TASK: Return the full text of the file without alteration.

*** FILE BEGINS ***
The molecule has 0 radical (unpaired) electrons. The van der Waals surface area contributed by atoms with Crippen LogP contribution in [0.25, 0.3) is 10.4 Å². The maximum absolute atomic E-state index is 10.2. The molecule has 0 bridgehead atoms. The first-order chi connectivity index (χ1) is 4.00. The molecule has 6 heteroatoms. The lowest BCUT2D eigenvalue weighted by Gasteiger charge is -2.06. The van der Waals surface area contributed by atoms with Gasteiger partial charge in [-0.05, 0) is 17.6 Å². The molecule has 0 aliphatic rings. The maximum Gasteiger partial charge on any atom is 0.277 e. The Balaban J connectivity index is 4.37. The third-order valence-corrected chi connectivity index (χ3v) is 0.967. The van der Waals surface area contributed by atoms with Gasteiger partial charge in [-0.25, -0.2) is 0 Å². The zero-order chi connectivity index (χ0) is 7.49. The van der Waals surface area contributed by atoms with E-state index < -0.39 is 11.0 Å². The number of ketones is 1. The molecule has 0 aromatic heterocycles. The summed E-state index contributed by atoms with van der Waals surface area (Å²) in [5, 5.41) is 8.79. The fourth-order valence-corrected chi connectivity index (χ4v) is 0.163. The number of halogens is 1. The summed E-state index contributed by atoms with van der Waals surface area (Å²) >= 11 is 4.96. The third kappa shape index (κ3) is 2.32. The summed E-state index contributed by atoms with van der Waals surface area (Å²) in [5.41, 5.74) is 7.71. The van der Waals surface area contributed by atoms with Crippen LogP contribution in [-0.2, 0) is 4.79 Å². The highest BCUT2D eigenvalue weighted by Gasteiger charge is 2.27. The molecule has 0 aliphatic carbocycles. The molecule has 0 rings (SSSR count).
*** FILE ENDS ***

The molecule has 0 radical (unpaired) electrons. The van der Waals surface area contributed by atoms with Crippen LogP contribution in [0.25, 0.3) is 10.4 Å². The maximum absolute atomic E-state index is 10.2. The molecule has 0 bridgehead atoms. The first-order chi connectivity index (χ1) is 4.00. The molecule has 6 heteroatoms. The lowest BCUT2D eigenvalue weighted by Gasteiger charge is -2.06. The van der Waals surface area contributed by atoms with Gasteiger partial charge in [-0.05, 0) is 17.6 Å². The molecule has 0 aliphatic rings. The maximum Gasteiger partial charge on any atom is 0.277 e. The Balaban J connectivity index is 4.37. The third-order valence-corrected chi connectivity index (χ3v) is 0.967. The van der Waals surface area contributed by atoms with Gasteiger partial charge in [-0.25, -0.2) is 0 Å². The zero-order chi connectivity index (χ0) is 7.49. The van der Waals surface area contributed by atoms with E-state index < -0.39 is 11.0 Å². The number of ketones is 1. The molecule has 0 aromatic heterocycles. The summed E-state index contributed by atoms with van der Waals surface area (Å²) in [5, 5.41) is 8.79. The fourth-order valence-corrected chi connectivity index (χ4v) is 0.163. The number of halogens is 1. The summed E-state index contributed by atoms with van der Waals surface area (Å²) >= 11 is 4.96. The third kappa shape index (κ3) is 2.32. The summed E-state index contributed by atoms with van der Waals surface area (Å²) in [5.41, 5.74) is 7.71. The van der Waals surface area contributed by atoms with Crippen LogP contribution in [-0.2, 0) is 4.79 Å². The highest BCUT2D eigenvalue weighted by Gasteiger charge is 2.27. The molecule has 0 aliphatic carbocycles. The molecule has 0 rings (SSSR count).